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Humanities LibreTexts

Unit 1: Working with Texts

  • Page ID
    22310
    • Carol Burnel.jpg
    • Contributed by Carol Burnell, Jaime Wood, Monique Babin, Susan Pesznecker, and Nicole Rosevear
    • Faculty at Clackamas Community & Portland State University
    • Sourced from OpenOregon

    In academic terms, a text is anything that conveys a set of meanings to the person who examines it. You might have thought that texts were limited to written materials, such as books, magazines, newspapers, and ‘zines (an informal term for magazine that refers especially to fanzines and webzines). Those items are indeed texts—but so are movies, paintings, television shows, songs, political cartoons, online materials, advertisements, maps, works of art, and even rooms full of people. If we can look at something, explore it, find layers of meaning in it, and draw information and conclusions from it, we’re looking at a text.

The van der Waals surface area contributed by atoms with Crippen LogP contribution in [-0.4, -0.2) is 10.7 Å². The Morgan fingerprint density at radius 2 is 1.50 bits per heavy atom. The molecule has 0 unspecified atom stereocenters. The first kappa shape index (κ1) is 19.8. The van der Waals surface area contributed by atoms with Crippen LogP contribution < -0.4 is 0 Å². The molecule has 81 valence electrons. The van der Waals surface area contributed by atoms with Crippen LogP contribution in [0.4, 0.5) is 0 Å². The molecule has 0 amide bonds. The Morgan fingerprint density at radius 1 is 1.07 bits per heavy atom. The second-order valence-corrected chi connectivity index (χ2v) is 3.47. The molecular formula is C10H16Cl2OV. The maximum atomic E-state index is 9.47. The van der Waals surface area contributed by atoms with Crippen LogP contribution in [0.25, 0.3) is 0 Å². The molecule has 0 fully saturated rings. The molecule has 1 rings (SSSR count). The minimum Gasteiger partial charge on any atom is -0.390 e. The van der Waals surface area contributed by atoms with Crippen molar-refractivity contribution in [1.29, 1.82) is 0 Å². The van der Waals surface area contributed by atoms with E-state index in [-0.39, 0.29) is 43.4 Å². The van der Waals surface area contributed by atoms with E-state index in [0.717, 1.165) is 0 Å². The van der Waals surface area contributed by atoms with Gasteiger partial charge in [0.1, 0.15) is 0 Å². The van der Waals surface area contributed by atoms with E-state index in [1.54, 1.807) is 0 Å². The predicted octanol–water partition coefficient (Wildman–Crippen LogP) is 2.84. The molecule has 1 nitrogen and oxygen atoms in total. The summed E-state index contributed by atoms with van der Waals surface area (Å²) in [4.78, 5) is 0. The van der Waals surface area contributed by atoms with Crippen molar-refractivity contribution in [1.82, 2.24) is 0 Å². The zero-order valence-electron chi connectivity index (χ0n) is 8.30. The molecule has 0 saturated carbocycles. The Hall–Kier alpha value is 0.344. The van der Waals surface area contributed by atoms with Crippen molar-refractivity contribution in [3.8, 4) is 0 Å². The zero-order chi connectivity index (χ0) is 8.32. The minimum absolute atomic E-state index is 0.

Check Your Understanding: Texts

    Most of the texts you’re exposed to in college will be hard (printed) copy or online written texts like books, articles, and essays—college remains a rather traditional place, and these kinds of texts are still the most common types of learning material. But you’ll also be asked to explore other types of textual materials, and it’s good to be prepared.

    Which of these would be a kind of text?

    • A graphic novel or comic book
    • A journal written by a 15 year old
    • A series of photographs
    • A poem
    • A movie

    See the Appendix, Results for the “Check Your Understanding” Activities, for answers